The Valor Difference

We combine scientific research with the best practices of elite athletes to build a higher performing, adaptable and more humane workplace.

Our Proven Framework


Values Endurance

The ability to leverage one’s top strengths, take intentional actions, and create a life aligned with one’s values.


Mental Agility

The ability to look at situations from multiple perspectives, creatively problem-solve, and think flexibly under pressure.


Connection Strength

The ability to build upon the connection with oneself, and grow strong and healthy relationships with others.


Self-Awareness Power

The ability to pay attention to your thoughts, emotions, behaviors and physical reactions and responses.


Emotional Flexibility

The ability to strategically change one’s thoughts, emotions, and behaviors in the service of a desired outcome.


Optimism Conditioning

The ability to notice and expect the positive, bounce back from setback, and prepare for success.

Our Science

At Valor Performance, we proudly take an evidence-based, multidisciplinary approach to learning, recognizing that elite performance requires a mindset created through efficient, deliberate and effortful preparation1.

By integrating asynchronous and synchronous learning, hybrid platforms boast the advantages of efficiency and personalization over more traditional settings2. Anyone can access world-class learning from anywhere and at any time3,4. This flexible structure enables us to meet our clients where they are and enables them to think about, reflect on, and understand the online material at their own pace5.

Our coaching, the face-to-face learning element, increases leader effectiveness, improves work attitudes, job satisfaction, relationships, and increases the likelihood of setting specific goals7. Recipients also experience reduced workplace stress as coaching increases their ability to manage work-related problems, facilitates problem-solving, raises self-confidence, and develops stress coping skills8. Organizations that have embraced coaching benefit from reduced turnover rates and improved bottom-line measures7.

The Valor coaches and software platform expose clients to a wide variety of performance-enhancing techniques using cognitive-behavioral theory9, positive psychology10, and mindfulness11. Since stress is an unavoidable by-product of expertise, we also integrate proven models of stress12 and recovery13 to enable clients to effectively design efficiency in work and life. The results are mentally tough and resilient leaders14 with enhanced capabilities in decision making, team building, and empowering others to achieve peak performance.

  1. Ericsson, K. A., Krampe, R. T., & Tesch-Romer, C. (1993). The role of deliberate practice in the acquisition of expert performance. Psychological Review, 100(3), 363–406.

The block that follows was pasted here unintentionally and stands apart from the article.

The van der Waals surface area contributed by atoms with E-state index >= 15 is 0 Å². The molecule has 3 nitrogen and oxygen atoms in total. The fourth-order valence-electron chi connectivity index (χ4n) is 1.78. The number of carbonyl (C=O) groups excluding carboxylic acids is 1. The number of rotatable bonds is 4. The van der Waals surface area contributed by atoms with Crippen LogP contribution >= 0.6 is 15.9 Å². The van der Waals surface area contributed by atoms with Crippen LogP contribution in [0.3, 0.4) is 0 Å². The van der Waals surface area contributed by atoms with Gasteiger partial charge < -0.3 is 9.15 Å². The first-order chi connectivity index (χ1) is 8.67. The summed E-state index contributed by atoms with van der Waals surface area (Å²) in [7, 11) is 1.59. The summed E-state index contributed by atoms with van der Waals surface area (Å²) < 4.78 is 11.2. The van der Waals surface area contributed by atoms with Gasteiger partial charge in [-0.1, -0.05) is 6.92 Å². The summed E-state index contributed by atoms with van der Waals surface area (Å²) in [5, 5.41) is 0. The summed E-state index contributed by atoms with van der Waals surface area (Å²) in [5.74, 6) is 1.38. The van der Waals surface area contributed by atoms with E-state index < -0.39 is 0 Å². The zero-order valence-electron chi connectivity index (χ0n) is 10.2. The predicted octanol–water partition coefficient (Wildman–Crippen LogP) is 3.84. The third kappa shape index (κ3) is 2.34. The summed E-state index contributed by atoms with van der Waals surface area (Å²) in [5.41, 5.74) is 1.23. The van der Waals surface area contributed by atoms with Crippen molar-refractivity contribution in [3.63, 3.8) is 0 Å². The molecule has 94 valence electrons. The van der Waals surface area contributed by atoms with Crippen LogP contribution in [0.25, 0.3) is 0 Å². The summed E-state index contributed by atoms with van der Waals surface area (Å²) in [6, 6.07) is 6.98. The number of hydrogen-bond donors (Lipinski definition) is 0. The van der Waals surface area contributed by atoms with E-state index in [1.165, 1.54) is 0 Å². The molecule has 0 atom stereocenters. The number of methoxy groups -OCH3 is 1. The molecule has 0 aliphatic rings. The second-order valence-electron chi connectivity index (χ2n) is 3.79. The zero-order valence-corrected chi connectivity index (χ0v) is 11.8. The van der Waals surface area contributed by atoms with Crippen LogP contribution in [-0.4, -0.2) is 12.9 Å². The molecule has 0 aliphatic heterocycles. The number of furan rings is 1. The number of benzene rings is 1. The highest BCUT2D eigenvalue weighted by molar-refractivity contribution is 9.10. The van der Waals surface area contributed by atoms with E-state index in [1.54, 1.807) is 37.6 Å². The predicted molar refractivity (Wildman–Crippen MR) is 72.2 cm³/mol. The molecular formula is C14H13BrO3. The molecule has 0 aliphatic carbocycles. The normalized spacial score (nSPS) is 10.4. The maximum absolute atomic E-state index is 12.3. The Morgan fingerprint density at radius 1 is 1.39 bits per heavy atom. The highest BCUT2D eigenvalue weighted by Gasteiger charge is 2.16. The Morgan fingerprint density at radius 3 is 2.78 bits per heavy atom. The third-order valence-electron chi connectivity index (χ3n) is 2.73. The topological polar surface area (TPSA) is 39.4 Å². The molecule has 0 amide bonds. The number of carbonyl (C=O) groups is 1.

2. Means, B., Toyama, Y., Murphy, R., Bakia, M., & Jones, K. (2009). Evaluation of evidence-based practices in online learning: A meta-analysis and review of online learning studies. Washington, D.C: U.S. Dept. of Education, Office of Planning, Evaluation and Policy Development, Policy and Program Studies Service. Retrieved from
  3. Bowen, W. G., Lack, K. A. (2015). Higher education in the digital age (New edition ed.). US: Princeton University Press.
  4. Nguyen, T. (2015). The effectiveness of online learning: Beyond no significant difference and future horizons. MERLOT Journal of Online Learning and Teaching, 11(2) Retrieved from
  5. Cherry, K., & Morin, A. (2019). The 6 stages of behavior change: The transtheoretical or stages of change model. Retrieved from
  6. Riffell, S., & Sibley, D. (2005). Using web-based instruction to improve large undergraduate biology courses: An evaluation of a hybrid course format. Computers & Education, 44(3), 217-235. doi:10.1016/j.compedu.2004.01.005
  7. Fillery-Travis, A., & Lane, D. (2006). Does coaching work or are we asking the wrong question? International Coaching Psychology Review, 1(1), 23-36. Retrieved from
  8. Gyllensten, K., & Palmer, S. (2006). Experiences of coaching and stress in the workplace: An interpretative phenomenological analysis. International Coaching Psychology Review, 1(1), 86-98
  9. Ellis, A. (1957). Rational Psychotherapy and Individual Psychology. Journal of Individual Psychology, 13: 38-44.
  10. Seligman, M. E. P. (1991). Learned optimism (2. print. ed.). New York: Knopf.
  11. Hayes, S. C. (2019). A liberated mind: How to pivot toward what matters. New York: Avery.
  12. Lazarus, R. S., & Folkman, S. (1984). Stress, appraisal, and coping. Michigan. Springer Press.
  13. Eccles, D. W., & Kazmier, A. (2019). The psychology of rest in athletes: An empirical study and initial model. Psychology of Sport and Exercise, 44, 90–98.
  14. Coleman, J. M. & Morales, H. (2018). Leadership, In A. Mugford & G. Cremades (Eds.), Sport, Exercise, and Performance Psychology: Theories and Applications. Routlege/Psychology Press.



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